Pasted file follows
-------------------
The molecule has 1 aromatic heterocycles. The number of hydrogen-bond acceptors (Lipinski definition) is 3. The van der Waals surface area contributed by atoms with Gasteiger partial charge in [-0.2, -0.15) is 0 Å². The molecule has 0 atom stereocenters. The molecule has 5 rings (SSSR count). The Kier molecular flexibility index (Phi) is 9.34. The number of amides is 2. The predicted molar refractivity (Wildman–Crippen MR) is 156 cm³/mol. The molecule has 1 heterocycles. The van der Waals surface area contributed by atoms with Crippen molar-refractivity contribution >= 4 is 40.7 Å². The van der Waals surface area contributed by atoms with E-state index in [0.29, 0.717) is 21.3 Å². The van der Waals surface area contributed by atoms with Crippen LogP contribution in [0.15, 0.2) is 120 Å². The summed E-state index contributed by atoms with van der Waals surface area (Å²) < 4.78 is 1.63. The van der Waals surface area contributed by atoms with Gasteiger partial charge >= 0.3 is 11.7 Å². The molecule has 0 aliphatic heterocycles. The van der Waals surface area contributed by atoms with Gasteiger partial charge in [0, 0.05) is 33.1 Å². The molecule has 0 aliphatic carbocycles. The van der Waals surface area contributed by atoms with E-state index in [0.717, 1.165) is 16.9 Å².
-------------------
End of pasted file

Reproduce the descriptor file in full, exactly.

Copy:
The molecule has 1 aromatic heterocycles. The number of hydrogen-bond acceptors (Lipinski definition) is 3. The van der Waals surface area contributed by atoms with Gasteiger partial charge in [-0.2, -0.15) is 0 Å². The molecule has 0 atom stereocenters. The molecule has 5 rings (SSSR count). The Kier molecular flexibility index (Phi) is 9.34. The number of amides is 2. The predicted molar refractivity (Wildman–Crippen MR) is 156 cm³/mol. The molecule has 1 heterocycles. The van der Waals surface area contributed by atoms with Crippen molar-refractivity contribution >= 4 is 40.7 Å². The van der Waals surface area contributed by atoms with E-state index in [0.29, 0.717) is 21.3 Å². The van der Waals surface area contributed by atoms with Crippen LogP contribution in [0.15, 0.2) is 120 Å². The summed E-state index contributed by atoms with van der Waals surface area (Å²) < 4.78 is 1.63. The van der Waals surface area contributed by atoms with Gasteiger partial charge >= 0.3 is 11.7 Å². The molecule has 0 aliphatic heterocycles. The van der Waals surface area contributed by atoms with Gasteiger partial charge in [0, 0.05) is 33.1 Å². The molecule has 0 aliphatic carbocycles. The van der Waals surface area contributed by atoms with E-state index in [0.717, 1.165) is 16.9 Å².